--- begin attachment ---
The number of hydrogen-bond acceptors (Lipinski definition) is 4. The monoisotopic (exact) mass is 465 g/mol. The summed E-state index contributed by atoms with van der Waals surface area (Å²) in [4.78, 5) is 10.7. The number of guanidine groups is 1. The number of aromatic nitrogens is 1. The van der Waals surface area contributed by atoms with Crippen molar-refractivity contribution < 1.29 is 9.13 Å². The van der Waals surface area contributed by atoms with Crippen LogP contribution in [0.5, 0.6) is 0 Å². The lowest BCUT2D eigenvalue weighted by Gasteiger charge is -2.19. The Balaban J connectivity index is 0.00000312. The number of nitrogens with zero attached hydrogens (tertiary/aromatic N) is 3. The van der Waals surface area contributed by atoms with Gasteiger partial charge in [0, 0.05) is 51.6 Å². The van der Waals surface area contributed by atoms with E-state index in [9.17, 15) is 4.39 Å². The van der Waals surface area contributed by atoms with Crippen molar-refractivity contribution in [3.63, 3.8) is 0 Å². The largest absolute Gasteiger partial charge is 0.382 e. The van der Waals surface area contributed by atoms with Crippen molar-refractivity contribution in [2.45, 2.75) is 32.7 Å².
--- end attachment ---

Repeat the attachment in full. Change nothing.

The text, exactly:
The number of hydrogen-bond acceptors (Lipinski definition) is 4. The monoisotopic (exact) mass is 465 g/mol. The summed E-state index contributed by atoms with van der Waals surface area (Å²) in [4.78, 5) is 10.7. The number of guanidine groups is 1. The number of aromatic nitrogens is 1. The van der Waals surface area contributed by atoms with Crippen molar-refractivity contribution < 1.29 is 9.13 Å². The van der Waals surface area contributed by atoms with Crippen LogP contribution in [0.5, 0.6) is 0 Å². The lowest BCUT2D eigenvalue weighted by Gasteiger charge is -2.19. The Balaban J connectivity index is 0.00000312. The number of nitrogens with zero attached hydrogens (tertiary/aromatic N) is 3. The van der Waals surface area contributed by atoms with Gasteiger partial charge in [0, 0.05) is 51.6 Å². The van der Waals surface area contributed by atoms with E-state index in [9.17, 15) is 4.39 Å². The van der Waals surface area contributed by atoms with Crippen molar-refractivity contribution in [3.63, 3.8) is 0 Å². The largest absolute Gasteiger partial charge is 0.382 e. The van der Waals surface area contributed by atoms with Crippen molar-refractivity contribution in [2.45, 2.75) is 32.7 Å².